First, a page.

Welcome once again to Different Dream’s ongoing series about PTSD in parents of kids with special needs. (You’ll find links to the rest of the series at the bottom of the page.) Today’s guest post comes from Brandi Brow, mother of 7 children, one of whom has special needs. Her post provides hope for parents who wonder if they can ever heal from the trauma they experienced as special needs parents and suggests ways to prepare for it when it comes.
PTSD and Special Needs Parents: 5 Ways to Prepare for Healing
Before my daughter was born with complex medical problems, I loved being around people and willingly shared my personal experiences. After months of hospital admissions and doctors’ wrongful blame for her condition, I avoided people and shared nothing.
Four years later she was mostly outpatient with a new team in a different hospital and we could finally settle home, but I wasn’t the same. Whenever something required emotional engagement, I’d instinctively turn away inside and shut off. I’d become reticent and wanted to stay that way.
Perhaps this is you or someone you know. If so, please read on, because there is hope.
Why Should I Care Again?
Deep down, you don’t really want to feel nothing. You don’t even want to feel no more pain. What you really want to feel is happy and free again.
Yeah, right, you may be thinking. That’s long gone and not coming back.
I know how you feel. After I tried unsuccessfully to find solutions, I decided there wasn’t one, so the next best thing was to tamp down my emotions to keep pain at bay.
Sound familiar? But be honest—it doesn’t keep down everything.
Pain would periodically flash up through my careful defenses and sear me, and the more I clamped down, the more ruin it brought: I couldn’t work, communicate with people, or feel anymore, and it destroyed opportunities.
I couldn’t fix me and consequently lost hope, but that didn’t matter. Healing found me anyway.
This is why you should care again: Your healing is possible regardless of how you feel.
Relief In Brokenness
I always thought as a Christian that I was responsible to fix everything wrong in myself, but after life went so bad, I simply couldn’t. I was unable to do menial tasks, much less identify problems. That left me feeling like a bad person and a terrible Christian who was doomed to spend the rest of her life stupid and numb.
The truth is, sometimes we’re too broken to fix ourselves and we need someone else to put us back together. (And if any Christian thinks differently, consider, Jesus wouldn’t have died if people could atone for their own sins.)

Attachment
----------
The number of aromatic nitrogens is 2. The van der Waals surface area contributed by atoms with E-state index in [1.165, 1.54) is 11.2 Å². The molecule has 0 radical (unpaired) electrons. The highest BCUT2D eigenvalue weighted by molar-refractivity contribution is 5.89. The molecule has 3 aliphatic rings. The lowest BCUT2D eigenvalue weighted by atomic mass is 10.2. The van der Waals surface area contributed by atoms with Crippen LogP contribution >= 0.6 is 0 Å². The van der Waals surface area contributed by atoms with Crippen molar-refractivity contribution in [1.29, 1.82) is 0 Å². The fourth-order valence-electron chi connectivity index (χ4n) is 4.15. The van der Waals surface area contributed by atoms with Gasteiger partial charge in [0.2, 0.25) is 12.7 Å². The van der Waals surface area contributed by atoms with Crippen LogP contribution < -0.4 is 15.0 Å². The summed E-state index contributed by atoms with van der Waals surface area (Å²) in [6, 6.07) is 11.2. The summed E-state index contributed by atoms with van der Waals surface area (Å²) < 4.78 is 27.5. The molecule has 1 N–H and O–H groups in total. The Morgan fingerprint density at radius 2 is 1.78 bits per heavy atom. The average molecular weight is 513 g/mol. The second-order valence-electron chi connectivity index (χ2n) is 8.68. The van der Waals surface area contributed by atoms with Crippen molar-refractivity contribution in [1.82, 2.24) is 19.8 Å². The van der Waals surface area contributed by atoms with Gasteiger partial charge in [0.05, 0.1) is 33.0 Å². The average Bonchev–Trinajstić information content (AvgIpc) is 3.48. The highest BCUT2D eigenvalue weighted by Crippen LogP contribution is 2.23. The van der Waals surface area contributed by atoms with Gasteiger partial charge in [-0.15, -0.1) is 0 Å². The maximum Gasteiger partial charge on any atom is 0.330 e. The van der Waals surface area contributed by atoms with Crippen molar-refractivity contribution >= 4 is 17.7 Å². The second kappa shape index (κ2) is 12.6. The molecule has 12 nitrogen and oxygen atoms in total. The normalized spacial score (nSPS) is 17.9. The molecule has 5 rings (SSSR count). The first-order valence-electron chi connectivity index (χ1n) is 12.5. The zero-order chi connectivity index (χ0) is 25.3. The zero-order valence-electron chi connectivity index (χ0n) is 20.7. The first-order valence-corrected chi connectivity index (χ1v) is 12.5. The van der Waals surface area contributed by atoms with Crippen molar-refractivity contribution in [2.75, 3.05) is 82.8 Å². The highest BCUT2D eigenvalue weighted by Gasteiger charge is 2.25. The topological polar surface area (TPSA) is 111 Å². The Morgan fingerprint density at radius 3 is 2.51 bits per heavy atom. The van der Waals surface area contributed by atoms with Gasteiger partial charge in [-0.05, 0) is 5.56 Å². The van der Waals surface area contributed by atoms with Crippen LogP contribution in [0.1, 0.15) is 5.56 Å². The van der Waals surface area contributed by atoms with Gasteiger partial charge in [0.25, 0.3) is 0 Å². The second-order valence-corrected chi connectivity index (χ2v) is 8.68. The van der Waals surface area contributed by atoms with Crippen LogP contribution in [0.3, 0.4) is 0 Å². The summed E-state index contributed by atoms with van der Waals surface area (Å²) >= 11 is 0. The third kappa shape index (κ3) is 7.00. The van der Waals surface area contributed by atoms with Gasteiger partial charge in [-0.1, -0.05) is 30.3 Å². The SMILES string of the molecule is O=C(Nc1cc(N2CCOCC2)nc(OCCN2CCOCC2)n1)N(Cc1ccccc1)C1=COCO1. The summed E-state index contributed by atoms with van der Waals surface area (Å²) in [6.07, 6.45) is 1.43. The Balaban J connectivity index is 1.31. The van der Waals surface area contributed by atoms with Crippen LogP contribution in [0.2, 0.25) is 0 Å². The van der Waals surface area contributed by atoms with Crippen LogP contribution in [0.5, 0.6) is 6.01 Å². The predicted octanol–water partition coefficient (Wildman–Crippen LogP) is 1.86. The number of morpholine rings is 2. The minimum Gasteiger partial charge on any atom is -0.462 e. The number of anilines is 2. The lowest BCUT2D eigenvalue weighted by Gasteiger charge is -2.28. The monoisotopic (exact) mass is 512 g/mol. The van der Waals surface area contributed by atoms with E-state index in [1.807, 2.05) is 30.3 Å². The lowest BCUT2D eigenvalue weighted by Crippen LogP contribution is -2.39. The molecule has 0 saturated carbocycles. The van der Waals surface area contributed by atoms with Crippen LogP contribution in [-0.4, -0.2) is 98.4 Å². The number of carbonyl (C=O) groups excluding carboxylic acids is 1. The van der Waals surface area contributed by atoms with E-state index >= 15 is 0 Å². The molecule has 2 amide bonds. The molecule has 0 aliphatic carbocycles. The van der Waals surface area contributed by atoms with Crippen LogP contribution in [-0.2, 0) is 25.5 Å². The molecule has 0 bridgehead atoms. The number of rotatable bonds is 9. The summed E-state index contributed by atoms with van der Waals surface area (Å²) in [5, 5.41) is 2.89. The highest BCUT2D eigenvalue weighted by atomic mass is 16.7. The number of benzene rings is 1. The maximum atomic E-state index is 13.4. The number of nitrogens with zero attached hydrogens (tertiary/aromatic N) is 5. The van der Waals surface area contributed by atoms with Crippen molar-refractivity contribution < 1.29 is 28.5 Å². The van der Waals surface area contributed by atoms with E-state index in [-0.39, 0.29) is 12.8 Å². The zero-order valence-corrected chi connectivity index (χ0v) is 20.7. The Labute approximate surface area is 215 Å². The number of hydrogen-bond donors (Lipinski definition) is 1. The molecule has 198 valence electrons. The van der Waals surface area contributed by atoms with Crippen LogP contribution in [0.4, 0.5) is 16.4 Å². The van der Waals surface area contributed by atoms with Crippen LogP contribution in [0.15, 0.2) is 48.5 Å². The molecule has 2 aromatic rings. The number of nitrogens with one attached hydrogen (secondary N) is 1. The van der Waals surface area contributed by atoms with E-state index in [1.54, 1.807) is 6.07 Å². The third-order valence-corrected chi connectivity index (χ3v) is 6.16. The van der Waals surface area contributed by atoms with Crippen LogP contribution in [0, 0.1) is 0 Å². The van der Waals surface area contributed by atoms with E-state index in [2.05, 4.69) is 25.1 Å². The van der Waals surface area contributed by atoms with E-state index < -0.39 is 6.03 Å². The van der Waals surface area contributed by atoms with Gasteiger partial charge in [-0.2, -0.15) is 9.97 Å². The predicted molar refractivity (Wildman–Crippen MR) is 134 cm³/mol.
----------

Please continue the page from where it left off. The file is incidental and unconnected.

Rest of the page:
That’s a vulnerable place to be, and the last thing we want to feel when we’re reticent, but it’s also freeing. It means we don’t have to fix something we’re incapable of fixing.
There Is Hope
Fortunately, we don’t have to search for healing. It comes on its own through unsuspecting people without needing our trust to do its work.
When I was most secluded, several people reached out to me in various ways that addressed inner problems I’d shared with no one. Their cumulative outreach breached my defenses and became liquid love dropping on the tundra of my heart. It brought out capsules of pain I’d been unable to see or handle, and they were shielded with that liquid love, which gave me the strength and support I needed to face, feel, and heal from the pain.
Neither they nor I could not have done that purposely. It was healing doing its work, sent from God above who alone knew my innermost thoughts and needs.
We may not be able to heal ourselves, but we can prepare ourselves to receive healing.
5 Ways Traumatized Special Needs Parents Can Prepare for Healing
- Acknowledge Your Brokenness: Sometimes we don’t know we’re broken, can’t accept we’re broken, or we know we are but don’t want to admit it. You needn’t sound a trumpet about it, but be honest with yourself. If you aren’t working the way you normally would because of a trauma you sustained, admit it.
- Release Yourself: PTSD is not your fault, and neither is that you haven’t fixed it. Let yourself be broken without condemning yourself for it. Struggles and needs is a sign of humanity, not sin.
- Just Be: Quit striving. Be as you are, warts and all. You won’t stay this way forever because you’re alive and living beings change. Don’t despair if you can’t see it. Sometimes we’re like trees; our growth becomes apparent only after a lot of time passes.
- Small Chunks: You may be able to take in only small pieces of information or do limited activities before you overload and shut off. That’s OK. Do daily what you are able within your means.
- Rest in the Process: Healing takes time. Rushing it can stymy the process. You will find more peace if you accept and anticipate this, and let healing use all the time it needs to complete its perfect work.
I don’t know when your healing will come or how long it will take to complete, but prepare yourself and you’ll be ready for it. In fact, doing so may very well serve as its invitation.
Special Needs Parents, Do You Believe Healing Is Possible?
Do you truly believe healing is possible? What other questions do you have about self-healing and professional therapies for special needs parents? Leave them in the comment box.
Brandy S. Brow’s seventh child was born with a chromosome disorder so rare it has no name: she’s one of four cases ever diagnosed and possibly the last living. Thanks to her, Brandy is the only family member who can drive from Vermont to Boston, Massachusetts, without GPS.
Part 2: Special Needs Parents and PTSD–What About You Mom?
Part 5: PTSD in Parents–Moving from Negative to Positive
Part 7: PTSD in Parents of Kids with Special Needs: Visualization as a Coping Tool
Part 8: Newborns Feel Pain: The Headline that Almost Triggered My PTSD
Part 10: Why Kids with PTSD Need Mentally Healthy Parents
Part 11: PTSD and Special Needs Parents: Calling it Like It Is
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